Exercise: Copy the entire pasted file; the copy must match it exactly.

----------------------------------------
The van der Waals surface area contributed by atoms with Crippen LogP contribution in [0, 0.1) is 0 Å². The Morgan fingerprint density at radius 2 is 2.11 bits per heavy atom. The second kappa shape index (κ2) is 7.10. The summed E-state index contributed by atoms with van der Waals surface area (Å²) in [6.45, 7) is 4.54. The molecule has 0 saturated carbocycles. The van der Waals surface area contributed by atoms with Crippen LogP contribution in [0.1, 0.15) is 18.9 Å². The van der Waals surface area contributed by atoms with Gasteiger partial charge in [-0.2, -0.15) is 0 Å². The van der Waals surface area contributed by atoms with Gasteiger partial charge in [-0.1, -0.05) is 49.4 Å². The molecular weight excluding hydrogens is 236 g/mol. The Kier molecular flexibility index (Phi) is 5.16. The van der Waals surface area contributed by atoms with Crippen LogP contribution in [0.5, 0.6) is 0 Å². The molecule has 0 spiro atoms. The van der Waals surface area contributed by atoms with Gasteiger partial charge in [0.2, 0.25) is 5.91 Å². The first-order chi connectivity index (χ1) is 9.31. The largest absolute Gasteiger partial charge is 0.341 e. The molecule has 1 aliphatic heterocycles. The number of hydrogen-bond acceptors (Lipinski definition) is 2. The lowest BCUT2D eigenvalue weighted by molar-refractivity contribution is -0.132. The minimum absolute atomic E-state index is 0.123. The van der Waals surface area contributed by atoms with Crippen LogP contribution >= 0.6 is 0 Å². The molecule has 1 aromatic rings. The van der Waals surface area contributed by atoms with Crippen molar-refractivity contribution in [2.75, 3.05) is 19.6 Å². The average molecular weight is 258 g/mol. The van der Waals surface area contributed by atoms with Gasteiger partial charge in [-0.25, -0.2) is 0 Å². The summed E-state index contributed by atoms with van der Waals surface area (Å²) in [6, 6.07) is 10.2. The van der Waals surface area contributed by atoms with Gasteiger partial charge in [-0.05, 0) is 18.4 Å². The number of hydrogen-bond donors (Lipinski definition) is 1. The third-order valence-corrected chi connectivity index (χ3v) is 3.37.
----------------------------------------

The van der Waals surface area contributed by atoms with Crippen LogP contribution in [0, 0.1) is 0 Å². The Morgan fingerprint density at radius 2 is 2.11 bits per heavy atom. The second kappa shape index (κ2) is 7.10. The summed E-state index contributed by atoms with van der Waals surface area (Å²) in [6.45, 7) is 4.54. The molecule has 0 saturated carbocycles. The van der Waals surface area contributed by atoms with Crippen LogP contribution in [0.1, 0.15) is 18.9 Å². The van der Waals surface area contributed by atoms with Gasteiger partial charge in [-0.2, -0.15) is 0 Å². The van der Waals surface area contributed by atoms with Gasteiger partial charge in [-0.1, -0.05) is 49.4 Å². The molecular weight excluding hydrogens is 236 g/mol. The Kier molecular flexibility index (Phi) is 5.16. The van der Waals surface area contributed by atoms with Crippen LogP contribution in [0.5, 0.6) is 0 Å². The molecule has 0 spiro atoms. The van der Waals surface area contributed by atoms with Gasteiger partial charge in [0.2, 0.25) is 5.91 Å². The first-order chi connectivity index (χ1) is 9.31. The largest absolute Gasteiger partial charge is 0.341 e. The molecule has 1 aliphatic heterocycles. The number of hydrogen-bond acceptors (Lipinski definition) is 2. The lowest BCUT2D eigenvalue weighted by molar-refractivity contribution is -0.132. The minimum absolute atomic E-state index is 0.123. The van der Waals surface area contributed by atoms with Crippen LogP contribution >= 0.6 is 0 Å². The molecule has 1 aromatic rings. The van der Waals surface area contributed by atoms with Crippen molar-refractivity contribution in [2.75, 3.05) is 19.6 Å². The average molecular weight is 258 g/mol. The van der Waals surface area contributed by atoms with Gasteiger partial charge in [-0.25, -0.2) is 0 Å². The summed E-state index contributed by atoms with van der Waals surface area (Å²) in [6, 6.07) is 10.2. The van der Waals surface area contributed by atoms with Gasteiger partial charge in [-0.05, 0) is 18.4 Å². The number of hydrogen-bond donors (Lipinski definition) is 1. The third-order valence-corrected chi connectivity index (χ3v) is 3.37.